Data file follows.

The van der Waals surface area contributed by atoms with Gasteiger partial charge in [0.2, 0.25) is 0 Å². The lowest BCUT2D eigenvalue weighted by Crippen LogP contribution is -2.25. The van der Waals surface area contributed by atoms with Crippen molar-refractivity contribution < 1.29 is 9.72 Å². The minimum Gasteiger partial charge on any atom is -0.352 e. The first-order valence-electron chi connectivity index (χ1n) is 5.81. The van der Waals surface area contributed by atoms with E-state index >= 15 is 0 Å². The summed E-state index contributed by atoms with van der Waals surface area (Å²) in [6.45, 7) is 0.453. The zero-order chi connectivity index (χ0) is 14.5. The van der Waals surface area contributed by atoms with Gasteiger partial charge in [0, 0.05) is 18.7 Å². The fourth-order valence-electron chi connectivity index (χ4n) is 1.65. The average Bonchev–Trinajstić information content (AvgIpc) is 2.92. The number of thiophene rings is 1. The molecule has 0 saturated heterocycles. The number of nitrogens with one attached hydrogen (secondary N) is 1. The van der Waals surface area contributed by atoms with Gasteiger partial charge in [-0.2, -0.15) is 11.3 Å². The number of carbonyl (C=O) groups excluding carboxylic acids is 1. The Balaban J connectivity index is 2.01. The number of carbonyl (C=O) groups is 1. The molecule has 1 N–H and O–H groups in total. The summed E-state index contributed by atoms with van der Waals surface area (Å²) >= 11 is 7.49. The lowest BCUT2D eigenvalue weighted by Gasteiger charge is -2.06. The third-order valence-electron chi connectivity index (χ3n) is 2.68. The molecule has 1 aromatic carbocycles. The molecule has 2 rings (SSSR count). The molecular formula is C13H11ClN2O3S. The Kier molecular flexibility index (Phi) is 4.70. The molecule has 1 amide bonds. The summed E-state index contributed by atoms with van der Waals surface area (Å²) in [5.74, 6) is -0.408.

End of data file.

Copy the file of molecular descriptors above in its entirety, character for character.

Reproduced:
The van der Waals surface area contributed by atoms with Gasteiger partial charge in [0.2, 0.25) is 0 Å². The lowest BCUT2D eigenvalue weighted by Crippen LogP contribution is -2.25. The van der Waals surface area contributed by atoms with Crippen molar-refractivity contribution < 1.29 is 9.72 Å². The minimum Gasteiger partial charge on any atom is -0.352 e. The first-order valence-electron chi connectivity index (χ1n) is 5.81. The van der Waals surface area contributed by atoms with E-state index >= 15 is 0 Å². The summed E-state index contributed by atoms with van der Waals surface area (Å²) in [6.45, 7) is 0.453. The zero-order chi connectivity index (χ0) is 14.5. The van der Waals surface area contributed by atoms with Gasteiger partial charge in [0, 0.05) is 18.7 Å². The fourth-order valence-electron chi connectivity index (χ4n) is 1.65. The average Bonchev–Trinajstić information content (AvgIpc) is 2.92. The number of thiophene rings is 1. The molecule has 0 saturated heterocycles. The number of nitrogens with one attached hydrogen (secondary N) is 1. The van der Waals surface area contributed by atoms with Gasteiger partial charge in [-0.2, -0.15) is 11.3 Å². The number of carbonyl (C=O) groups excluding carboxylic acids is 1. The Balaban J connectivity index is 2.01. The number of carbonyl (C=O) groups is 1. The molecule has 1 N–H and O–H groups in total. The summed E-state index contributed by atoms with van der Waals surface area (Å²) >= 11 is 7.49. The lowest BCUT2D eigenvalue weighted by Gasteiger charge is -2.06. The third-order valence-electron chi connectivity index (χ3n) is 2.68. The molecule has 1 aromatic carbocycles. The molecule has 2 rings (SSSR count). The molecular formula is C13H11ClN2O3S. The Kier molecular flexibility index (Phi) is 4.70. The molecule has 1 amide bonds. The summed E-state index contributed by atoms with van der Waals surface area (Å²) in [5.74, 6) is -0.408.